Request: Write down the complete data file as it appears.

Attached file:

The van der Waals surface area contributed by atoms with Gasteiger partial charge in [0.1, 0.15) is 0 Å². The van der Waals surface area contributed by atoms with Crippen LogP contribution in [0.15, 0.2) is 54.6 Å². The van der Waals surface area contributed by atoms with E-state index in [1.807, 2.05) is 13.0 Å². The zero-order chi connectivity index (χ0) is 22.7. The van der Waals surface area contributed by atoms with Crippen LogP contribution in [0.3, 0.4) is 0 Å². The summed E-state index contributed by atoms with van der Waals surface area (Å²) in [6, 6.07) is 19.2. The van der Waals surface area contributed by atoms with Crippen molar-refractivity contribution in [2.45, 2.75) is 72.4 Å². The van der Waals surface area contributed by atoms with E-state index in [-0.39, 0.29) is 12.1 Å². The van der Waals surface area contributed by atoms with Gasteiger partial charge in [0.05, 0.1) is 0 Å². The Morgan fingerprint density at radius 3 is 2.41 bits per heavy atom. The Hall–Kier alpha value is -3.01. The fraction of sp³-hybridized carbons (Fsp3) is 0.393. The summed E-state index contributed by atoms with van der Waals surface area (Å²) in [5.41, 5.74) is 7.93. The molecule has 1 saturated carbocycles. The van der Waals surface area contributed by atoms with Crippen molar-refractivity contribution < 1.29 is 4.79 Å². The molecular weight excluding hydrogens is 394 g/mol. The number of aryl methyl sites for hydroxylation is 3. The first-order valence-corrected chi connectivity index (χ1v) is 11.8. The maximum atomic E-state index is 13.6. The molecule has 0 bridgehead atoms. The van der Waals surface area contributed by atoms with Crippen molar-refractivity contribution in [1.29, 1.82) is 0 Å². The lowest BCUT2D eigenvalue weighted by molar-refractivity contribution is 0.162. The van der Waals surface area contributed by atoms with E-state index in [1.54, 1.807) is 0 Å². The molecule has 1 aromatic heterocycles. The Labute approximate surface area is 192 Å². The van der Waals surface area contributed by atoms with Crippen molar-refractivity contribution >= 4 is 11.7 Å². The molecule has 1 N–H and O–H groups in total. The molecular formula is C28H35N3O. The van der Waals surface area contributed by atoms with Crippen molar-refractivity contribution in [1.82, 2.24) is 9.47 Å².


The van der Waals surface area contributed by atoms with Gasteiger partial charge in [0.1, 0.15) is 0 Å². The van der Waals surface area contributed by atoms with Crippen LogP contribution in [0.15, 0.2) is 54.6 Å². The van der Waals surface area contributed by atoms with E-state index in [1.807, 2.05) is 13.0 Å². The zero-order chi connectivity index (χ0) is 22.7. The van der Waals surface area contributed by atoms with Crippen LogP contribution in [0.3, 0.4) is 0 Å². The summed E-state index contributed by atoms with van der Waals surface area (Å²) in [6, 6.07) is 19.2. The van der Waals surface area contributed by atoms with Crippen molar-refractivity contribution in [2.45, 2.75) is 72.4 Å². The van der Waals surface area contributed by atoms with E-state index in [-0.39, 0.29) is 12.1 Å². The van der Waals surface area contributed by atoms with Gasteiger partial charge in [0.05, 0.1) is 0 Å². The Morgan fingerprint density at radius 3 is 2.41 bits per heavy atom. The Hall–Kier alpha value is -3.01. The fraction of sp³-hybridized carbons (Fsp3) is 0.393. The summed E-state index contributed by atoms with van der Waals surface area (Å²) in [5.41, 5.74) is 7.93. The molecule has 1 saturated carbocycles. The van der Waals surface area contributed by atoms with Crippen molar-refractivity contribution < 1.29 is 4.79 Å². The molecular weight excluding hydrogens is 394 g/mol. The number of aryl methyl sites for hydroxylation is 3. The first-order valence-corrected chi connectivity index (χ1v) is 11.8. The maximum atomic E-state index is 13.6. The molecule has 0 bridgehead atoms. The van der Waals surface area contributed by atoms with Crippen molar-refractivity contribution in [1.29, 1.82) is 0 Å². The lowest BCUT2D eigenvalue weighted by molar-refractivity contribution is 0.162. The van der Waals surface area contributed by atoms with E-state index in [1.54, 1.807) is 0 Å². The molecule has 1 aromatic heterocycles. The Labute approximate surface area is 192 Å². The van der Waals surface area contributed by atoms with Crippen molar-refractivity contribution >= 4 is 11.7 Å². The molecule has 1 N–H and O–H groups in total. The molecular formula is C28H35N3O. The van der Waals surface area contributed by atoms with Crippen molar-refractivity contribution in [1.82, 2.24) is 9.47 Å².